The Deputy Minister for Communication and Digitalisation, Ms Ama Pomaa Boateng, has said Ghana has contributed significantly to the global fight against cybercrime.
She said over 5,000 cybercrime incidents which could have caused losses to victims were prevented and several amounts of money were saved, owing to the Cybercrime/Cyber security Incident Reporting Points of Contact (PoC) launched in October 2019.
The PoC, according to the Minister, has provided citizens with multiple avenues and channels to report cyber-related incidents and to receive assistance and guidance from the Cyber Security Authority (CSA).
Ms Boateng said this at the launch of the National Cyber Security Awareness Month (NCSAM) on Monday in Accra.
“This year alone, as of the end of the third quarter, a total of 9,769 contacts have been received through the various points of contact of which 431 were recorded as actual Cyber security incidents and 5,389 as direct advisories,” she added.
She said the development of the Computer Emergency Response Ecosystem by the Ministry has brought improvement in incident reporting and response, specifically in the financial and telecommunications sectors.
To mitigate the occurrence of cybercrime, Ms Boateng noted that the government has collaborated with the World Bank and the Council of Europe to organize capacity-building programmes for judges, prosecutors and other important stakeholders in cybercrime prevention and electronic evidence gathering.
“This move seeks to facilitate an effective prosecution of cybercrimes and computer-aided offences,” Ms Boateng said.
According to her, these developments established the critical pillars of Ghana’s national Cyber security development.
“Consequently, the 2020 ITU Global Cyber security Index (GCI) report scored Ghana’s Cyber security development at 86.69%, a major improvement from our earlier rating in 2017 which was 32.6%.” she hinted.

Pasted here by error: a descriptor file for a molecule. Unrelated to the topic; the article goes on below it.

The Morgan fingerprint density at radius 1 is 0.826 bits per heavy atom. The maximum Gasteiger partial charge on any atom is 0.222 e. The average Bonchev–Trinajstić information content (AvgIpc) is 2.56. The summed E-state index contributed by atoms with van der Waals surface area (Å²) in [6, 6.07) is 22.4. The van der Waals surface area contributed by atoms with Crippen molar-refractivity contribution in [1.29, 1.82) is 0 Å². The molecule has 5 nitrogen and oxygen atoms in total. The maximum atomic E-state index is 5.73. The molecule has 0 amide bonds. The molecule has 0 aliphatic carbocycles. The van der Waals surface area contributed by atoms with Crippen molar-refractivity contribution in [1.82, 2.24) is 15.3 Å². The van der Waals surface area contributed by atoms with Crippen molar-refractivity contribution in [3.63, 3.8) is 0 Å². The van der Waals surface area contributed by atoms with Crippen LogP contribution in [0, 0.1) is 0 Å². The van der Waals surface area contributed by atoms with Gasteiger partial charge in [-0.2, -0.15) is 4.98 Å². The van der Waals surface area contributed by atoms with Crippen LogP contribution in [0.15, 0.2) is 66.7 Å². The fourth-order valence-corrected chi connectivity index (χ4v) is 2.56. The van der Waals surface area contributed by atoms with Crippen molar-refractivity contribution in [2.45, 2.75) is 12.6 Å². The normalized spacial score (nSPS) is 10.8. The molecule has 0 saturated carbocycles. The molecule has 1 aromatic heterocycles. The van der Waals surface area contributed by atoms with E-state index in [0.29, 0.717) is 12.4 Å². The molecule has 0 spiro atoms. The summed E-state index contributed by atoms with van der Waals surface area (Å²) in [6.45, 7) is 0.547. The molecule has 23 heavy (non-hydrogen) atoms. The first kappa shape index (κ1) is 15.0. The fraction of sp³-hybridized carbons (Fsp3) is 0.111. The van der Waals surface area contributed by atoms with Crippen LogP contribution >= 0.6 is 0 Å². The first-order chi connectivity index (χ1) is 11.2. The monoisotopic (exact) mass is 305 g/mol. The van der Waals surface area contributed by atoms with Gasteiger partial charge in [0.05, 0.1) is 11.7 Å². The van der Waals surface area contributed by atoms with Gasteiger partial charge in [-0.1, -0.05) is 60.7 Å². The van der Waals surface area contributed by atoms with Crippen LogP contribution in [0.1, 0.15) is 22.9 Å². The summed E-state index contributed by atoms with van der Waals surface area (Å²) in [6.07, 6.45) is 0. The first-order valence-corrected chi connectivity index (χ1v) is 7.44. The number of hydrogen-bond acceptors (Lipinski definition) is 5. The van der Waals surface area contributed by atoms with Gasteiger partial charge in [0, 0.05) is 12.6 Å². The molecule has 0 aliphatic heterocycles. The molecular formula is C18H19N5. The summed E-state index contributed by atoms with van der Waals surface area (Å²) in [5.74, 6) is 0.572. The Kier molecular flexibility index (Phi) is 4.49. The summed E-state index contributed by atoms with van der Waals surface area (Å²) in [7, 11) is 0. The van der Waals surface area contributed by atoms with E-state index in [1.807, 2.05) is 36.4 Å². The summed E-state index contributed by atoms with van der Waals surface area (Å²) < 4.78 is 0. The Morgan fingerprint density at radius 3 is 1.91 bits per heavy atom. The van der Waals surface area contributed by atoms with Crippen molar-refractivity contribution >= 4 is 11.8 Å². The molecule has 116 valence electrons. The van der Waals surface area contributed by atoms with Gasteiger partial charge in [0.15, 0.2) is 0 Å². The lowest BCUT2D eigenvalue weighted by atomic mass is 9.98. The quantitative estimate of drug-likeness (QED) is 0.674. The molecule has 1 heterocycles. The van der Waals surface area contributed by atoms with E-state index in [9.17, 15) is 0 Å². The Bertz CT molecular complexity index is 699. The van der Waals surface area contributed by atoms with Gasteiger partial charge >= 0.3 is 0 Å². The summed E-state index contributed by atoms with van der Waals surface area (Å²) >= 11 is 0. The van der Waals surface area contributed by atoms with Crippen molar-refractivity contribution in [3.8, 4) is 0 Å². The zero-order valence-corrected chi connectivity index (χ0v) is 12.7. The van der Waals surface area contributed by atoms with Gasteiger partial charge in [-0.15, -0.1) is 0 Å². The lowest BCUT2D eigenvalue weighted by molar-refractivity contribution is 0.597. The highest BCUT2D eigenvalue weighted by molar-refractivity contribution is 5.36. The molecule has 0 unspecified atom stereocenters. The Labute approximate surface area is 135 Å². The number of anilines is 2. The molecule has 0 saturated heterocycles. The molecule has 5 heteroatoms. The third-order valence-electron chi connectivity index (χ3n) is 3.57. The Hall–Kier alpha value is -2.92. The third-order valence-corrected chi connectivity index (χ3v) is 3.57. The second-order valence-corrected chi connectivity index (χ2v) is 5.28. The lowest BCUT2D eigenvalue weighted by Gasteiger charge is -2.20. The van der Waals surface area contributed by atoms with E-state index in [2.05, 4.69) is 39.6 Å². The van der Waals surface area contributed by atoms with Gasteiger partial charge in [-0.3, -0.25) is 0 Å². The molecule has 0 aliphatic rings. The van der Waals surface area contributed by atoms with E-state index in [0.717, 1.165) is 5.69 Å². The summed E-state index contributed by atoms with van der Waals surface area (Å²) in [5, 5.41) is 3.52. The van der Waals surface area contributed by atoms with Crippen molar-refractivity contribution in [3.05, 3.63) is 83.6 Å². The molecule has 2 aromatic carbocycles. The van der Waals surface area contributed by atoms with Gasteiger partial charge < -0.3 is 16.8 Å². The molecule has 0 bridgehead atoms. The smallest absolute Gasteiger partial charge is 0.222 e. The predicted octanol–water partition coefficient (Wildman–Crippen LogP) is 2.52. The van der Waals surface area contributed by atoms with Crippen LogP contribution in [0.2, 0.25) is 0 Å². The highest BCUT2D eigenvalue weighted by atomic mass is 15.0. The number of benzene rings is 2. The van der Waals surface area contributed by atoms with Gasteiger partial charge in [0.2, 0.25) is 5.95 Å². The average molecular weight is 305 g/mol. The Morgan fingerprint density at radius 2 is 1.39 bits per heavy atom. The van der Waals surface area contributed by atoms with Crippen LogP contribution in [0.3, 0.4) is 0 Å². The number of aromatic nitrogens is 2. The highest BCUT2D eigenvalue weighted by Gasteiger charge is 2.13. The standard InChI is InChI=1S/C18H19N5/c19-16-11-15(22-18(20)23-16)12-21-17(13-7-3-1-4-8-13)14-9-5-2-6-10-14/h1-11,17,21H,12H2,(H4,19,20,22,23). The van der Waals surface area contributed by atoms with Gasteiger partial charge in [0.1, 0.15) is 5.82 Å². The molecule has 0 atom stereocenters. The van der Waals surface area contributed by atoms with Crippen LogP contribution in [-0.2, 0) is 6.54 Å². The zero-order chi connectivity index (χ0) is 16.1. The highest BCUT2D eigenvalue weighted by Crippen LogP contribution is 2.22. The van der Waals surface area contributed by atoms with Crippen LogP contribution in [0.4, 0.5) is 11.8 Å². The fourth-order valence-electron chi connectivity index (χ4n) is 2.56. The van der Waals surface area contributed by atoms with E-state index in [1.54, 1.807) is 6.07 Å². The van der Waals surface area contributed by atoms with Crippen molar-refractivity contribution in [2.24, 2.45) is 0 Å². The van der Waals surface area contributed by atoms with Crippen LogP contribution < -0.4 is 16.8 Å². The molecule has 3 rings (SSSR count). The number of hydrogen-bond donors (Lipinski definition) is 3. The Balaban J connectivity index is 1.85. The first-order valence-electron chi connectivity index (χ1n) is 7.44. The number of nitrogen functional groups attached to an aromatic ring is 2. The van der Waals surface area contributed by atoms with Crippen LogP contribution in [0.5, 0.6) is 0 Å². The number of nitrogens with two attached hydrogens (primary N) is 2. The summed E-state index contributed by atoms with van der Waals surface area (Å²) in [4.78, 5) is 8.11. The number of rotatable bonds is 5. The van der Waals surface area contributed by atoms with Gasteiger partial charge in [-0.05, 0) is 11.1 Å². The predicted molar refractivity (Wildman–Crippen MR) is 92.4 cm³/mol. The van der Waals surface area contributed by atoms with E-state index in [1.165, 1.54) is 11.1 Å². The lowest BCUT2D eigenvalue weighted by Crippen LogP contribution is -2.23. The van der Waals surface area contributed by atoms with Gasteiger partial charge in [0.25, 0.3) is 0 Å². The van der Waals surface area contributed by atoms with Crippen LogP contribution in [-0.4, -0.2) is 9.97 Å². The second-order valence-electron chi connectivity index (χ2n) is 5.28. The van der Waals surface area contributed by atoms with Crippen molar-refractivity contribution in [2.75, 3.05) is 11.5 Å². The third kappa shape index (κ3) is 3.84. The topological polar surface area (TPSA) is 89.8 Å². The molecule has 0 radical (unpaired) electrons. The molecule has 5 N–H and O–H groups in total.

the National Cyber Security Awareness Month (NCSAM) aimed at promoting capacity building and awareness creation to ultimately improve cyber security as well as strengthen the country’s national cyber resilience.
In July 2017, President Nana Addo Dankwa Akufo-Addo directed the then Ministry of Communications to oversee Cyber security development in Ghana and pursuant to that effect the National Cyber Security Secretariat was established to coordinate Ghana’s Cyber security efforts by implementing strategic initiatives for a secure and resilient digital Ghana.
The Secretariat transitioned into the National Cyber Security Centre and is now, the Cyber Security Authority (CSA), following the passage of the Cyber Security Act, 2020 (Act 1038) in December 2020.
The period leading to the passage of the Act witnessed several critical interventions, as the government anticipated the need for robust Cyber security to support the country’s digital transformation agenda.
Again, the Convention on Cybercrime, also known as the Budapest Convention and the African Union Convention on Cyber Security & Personal Data Protection also known as the Malabo Convention were adopted and ratified by Parliament.
Subsequently, the annual National Cyber Security Awareness Month (NCSAM) was also institutionalized, making October each year, a month for cyber security awareness creation.
Richard Aniagyei, ISD